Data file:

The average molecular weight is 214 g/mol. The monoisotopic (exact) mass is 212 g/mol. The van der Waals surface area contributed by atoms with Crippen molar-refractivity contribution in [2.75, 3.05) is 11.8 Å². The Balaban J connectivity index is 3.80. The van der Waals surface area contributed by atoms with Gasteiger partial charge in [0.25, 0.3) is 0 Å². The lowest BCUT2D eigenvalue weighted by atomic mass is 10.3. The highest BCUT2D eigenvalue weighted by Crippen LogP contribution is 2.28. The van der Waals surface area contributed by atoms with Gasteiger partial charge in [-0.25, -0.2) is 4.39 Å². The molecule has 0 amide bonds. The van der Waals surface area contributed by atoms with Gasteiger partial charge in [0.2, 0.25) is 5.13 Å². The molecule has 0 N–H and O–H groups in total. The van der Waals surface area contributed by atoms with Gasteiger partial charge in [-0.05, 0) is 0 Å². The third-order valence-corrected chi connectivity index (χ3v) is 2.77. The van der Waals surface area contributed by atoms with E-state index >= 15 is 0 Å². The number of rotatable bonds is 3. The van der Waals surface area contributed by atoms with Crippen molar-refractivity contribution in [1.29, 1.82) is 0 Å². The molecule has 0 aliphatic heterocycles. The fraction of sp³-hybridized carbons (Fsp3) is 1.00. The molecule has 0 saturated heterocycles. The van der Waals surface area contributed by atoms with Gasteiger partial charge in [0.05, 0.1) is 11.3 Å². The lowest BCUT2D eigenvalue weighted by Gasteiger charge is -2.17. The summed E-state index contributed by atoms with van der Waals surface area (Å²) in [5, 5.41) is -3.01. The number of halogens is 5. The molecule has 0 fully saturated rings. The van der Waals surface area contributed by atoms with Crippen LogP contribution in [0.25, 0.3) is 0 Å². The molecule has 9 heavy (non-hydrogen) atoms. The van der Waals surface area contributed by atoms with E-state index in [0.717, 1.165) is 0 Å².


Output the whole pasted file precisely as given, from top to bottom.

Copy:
The average molecular weight is 214 g/mol. The monoisotopic (exact) mass is 212 g/mol. The van der Waals surface area contributed by atoms with Crippen molar-refractivity contribution in [2.75, 3.05) is 11.8 Å². The Balaban J connectivity index is 3.80. The van der Waals surface area contributed by atoms with Gasteiger partial charge in [0.25, 0.3) is 0 Å². The lowest BCUT2D eigenvalue weighted by atomic mass is 10.3. The highest BCUT2D eigenvalue weighted by Crippen LogP contribution is 2.28. The van der Waals surface area contributed by atoms with Gasteiger partial charge in [-0.25, -0.2) is 4.39 Å². The molecule has 0 amide bonds. The van der Waals surface area contributed by atoms with Gasteiger partial charge in [0.2, 0.25) is 5.13 Å². The molecule has 0 N–H and O–H groups in total. The van der Waals surface area contributed by atoms with Gasteiger partial charge in [-0.05, 0) is 0 Å². The third-order valence-corrected chi connectivity index (χ3v) is 2.77. The van der Waals surface area contributed by atoms with E-state index >= 15 is 0 Å². The number of rotatable bonds is 3. The van der Waals surface area contributed by atoms with Crippen molar-refractivity contribution in [1.29, 1.82) is 0 Å². The molecule has 0 aliphatic heterocycles. The fraction of sp³-hybridized carbons (Fsp3) is 1.00. The molecule has 0 saturated heterocycles. The van der Waals surface area contributed by atoms with Gasteiger partial charge in [0.05, 0.1) is 11.3 Å². The lowest BCUT2D eigenvalue weighted by Gasteiger charge is -2.17. The summed E-state index contributed by atoms with van der Waals surface area (Å²) in [5, 5.41) is -3.01. The number of halogens is 5. The molecule has 0 fully saturated rings. The van der Waals surface area contributed by atoms with Crippen LogP contribution in [0.25, 0.3) is 0 Å². The molecule has 9 heavy (non-hydrogen) atoms. The van der Waals surface area contributed by atoms with E-state index in [0.717, 1.165) is 0 Å².